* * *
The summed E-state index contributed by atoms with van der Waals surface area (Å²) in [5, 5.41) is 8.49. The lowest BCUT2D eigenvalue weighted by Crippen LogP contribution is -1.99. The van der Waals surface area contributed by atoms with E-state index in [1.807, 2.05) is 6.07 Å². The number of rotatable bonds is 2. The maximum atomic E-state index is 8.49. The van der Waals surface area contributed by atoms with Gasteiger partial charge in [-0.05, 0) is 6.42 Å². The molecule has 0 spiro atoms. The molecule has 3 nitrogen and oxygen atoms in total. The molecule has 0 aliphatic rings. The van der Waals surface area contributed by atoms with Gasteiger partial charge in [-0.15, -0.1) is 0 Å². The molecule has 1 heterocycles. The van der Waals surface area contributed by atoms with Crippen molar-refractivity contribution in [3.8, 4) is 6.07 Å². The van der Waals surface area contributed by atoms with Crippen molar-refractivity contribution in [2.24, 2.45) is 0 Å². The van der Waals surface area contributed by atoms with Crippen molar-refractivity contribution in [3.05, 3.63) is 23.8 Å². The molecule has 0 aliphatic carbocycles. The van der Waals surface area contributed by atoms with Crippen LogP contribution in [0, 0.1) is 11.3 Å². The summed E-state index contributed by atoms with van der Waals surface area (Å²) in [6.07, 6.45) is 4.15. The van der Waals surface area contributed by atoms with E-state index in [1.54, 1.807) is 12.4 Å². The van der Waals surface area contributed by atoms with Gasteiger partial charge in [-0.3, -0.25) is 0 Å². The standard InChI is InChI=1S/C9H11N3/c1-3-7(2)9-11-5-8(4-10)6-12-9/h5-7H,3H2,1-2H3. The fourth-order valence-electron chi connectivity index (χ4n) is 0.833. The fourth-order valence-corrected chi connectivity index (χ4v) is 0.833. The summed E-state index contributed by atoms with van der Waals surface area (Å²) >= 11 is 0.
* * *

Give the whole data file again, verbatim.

The summed E-state index contributed by atoms with van der Waals surface area (Å²) in [5, 5.41) is 8.49. The lowest BCUT2D eigenvalue weighted by Crippen LogP contribution is -1.99. The van der Waals surface area contributed by atoms with E-state index in [1.807, 2.05) is 6.07 Å². The number of rotatable bonds is 2. The maximum atomic E-state index is 8.49. The van der Waals surface area contributed by atoms with Gasteiger partial charge in [-0.05, 0) is 6.42 Å². The molecule has 0 spiro atoms. The molecule has 3 nitrogen and oxygen atoms in total. The molecule has 0 aliphatic rings. The van der Waals surface area contributed by atoms with Gasteiger partial charge in [-0.15, -0.1) is 0 Å². The molecule has 1 heterocycles. The van der Waals surface area contributed by atoms with Crippen molar-refractivity contribution in [3.8, 4) is 6.07 Å². The van der Waals surface area contributed by atoms with Crippen molar-refractivity contribution in [2.24, 2.45) is 0 Å². The van der Waals surface area contributed by atoms with Crippen molar-refractivity contribution in [3.05, 3.63) is 23.8 Å². The molecule has 0 aliphatic carbocycles. The van der Waals surface area contributed by atoms with Crippen LogP contribution in [0, 0.1) is 11.3 Å². The summed E-state index contributed by atoms with van der Waals surface area (Å²) in [6.07, 6.45) is 4.15. The van der Waals surface area contributed by atoms with E-state index in [1.54, 1.807) is 12.4 Å². The van der Waals surface area contributed by atoms with Gasteiger partial charge in [-0.3, -0.25) is 0 Å². The standard InChI is InChI=1S/C9H11N3/c1-3-7(2)9-11-5-8(4-10)6-12-9/h5-7H,3H2,1-2H3. The fourth-order valence-electron chi connectivity index (χ4n) is 0.833. The fourth-order valence-corrected chi connectivity index (χ4v) is 0.833. The summed E-state index contributed by atoms with van der Waals surface area (Å²) >= 11 is 0.